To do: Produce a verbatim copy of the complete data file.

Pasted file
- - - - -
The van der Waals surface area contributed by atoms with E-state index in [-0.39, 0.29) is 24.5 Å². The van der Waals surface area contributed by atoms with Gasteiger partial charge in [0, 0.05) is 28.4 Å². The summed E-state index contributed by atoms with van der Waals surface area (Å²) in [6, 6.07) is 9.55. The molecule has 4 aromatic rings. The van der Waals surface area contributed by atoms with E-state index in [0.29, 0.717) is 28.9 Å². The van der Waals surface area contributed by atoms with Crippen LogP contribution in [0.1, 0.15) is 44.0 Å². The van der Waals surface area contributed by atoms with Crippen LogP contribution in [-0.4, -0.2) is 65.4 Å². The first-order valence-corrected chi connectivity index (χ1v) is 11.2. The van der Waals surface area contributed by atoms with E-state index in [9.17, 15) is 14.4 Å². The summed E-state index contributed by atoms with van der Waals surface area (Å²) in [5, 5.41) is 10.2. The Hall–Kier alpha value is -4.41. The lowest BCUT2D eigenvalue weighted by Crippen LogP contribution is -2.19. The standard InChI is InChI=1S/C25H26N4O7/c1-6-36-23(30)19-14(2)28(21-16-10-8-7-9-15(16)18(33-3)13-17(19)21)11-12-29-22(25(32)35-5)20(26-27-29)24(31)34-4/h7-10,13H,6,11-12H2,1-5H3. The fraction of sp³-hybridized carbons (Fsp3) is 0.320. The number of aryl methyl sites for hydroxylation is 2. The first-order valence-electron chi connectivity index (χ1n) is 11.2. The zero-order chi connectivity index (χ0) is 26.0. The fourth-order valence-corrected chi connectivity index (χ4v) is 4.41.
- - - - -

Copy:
The van der Waals surface area contributed by atoms with E-state index in [-0.39, 0.29) is 24.5 Å². The van der Waals surface area contributed by atoms with Gasteiger partial charge in [0, 0.05) is 28.4 Å². The summed E-state index contributed by atoms with van der Waals surface area (Å²) in [6, 6.07) is 9.55. The molecule has 4 aromatic rings. The van der Waals surface area contributed by atoms with E-state index in [0.29, 0.717) is 28.9 Å². The van der Waals surface area contributed by atoms with Crippen LogP contribution in [0.1, 0.15) is 44.0 Å². The van der Waals surface area contributed by atoms with Crippen LogP contribution in [-0.4, -0.2) is 65.4 Å². The first-order valence-corrected chi connectivity index (χ1v) is 11.2. The van der Waals surface area contributed by atoms with E-state index in [9.17, 15) is 14.4 Å². The summed E-state index contributed by atoms with van der Waals surface area (Å²) in [5, 5.41) is 10.2. The Hall–Kier alpha value is -4.41. The lowest BCUT2D eigenvalue weighted by Crippen LogP contribution is -2.19. The standard InChI is InChI=1S/C25H26N4O7/c1-6-36-23(30)19-14(2)28(21-16-10-8-7-9-15(16)18(33-3)13-17(19)21)11-12-29-22(25(32)35-5)20(26-27-29)24(31)34-4/h7-10,13H,6,11-12H2,1-5H3. The fraction of sp³-hybridized carbons (Fsp3) is 0.320. The number of aryl methyl sites for hydroxylation is 2. The first-order valence-electron chi connectivity index (χ1n) is 11.2. The zero-order chi connectivity index (χ0) is 26.0. The fourth-order valence-corrected chi connectivity index (χ4v) is 4.41.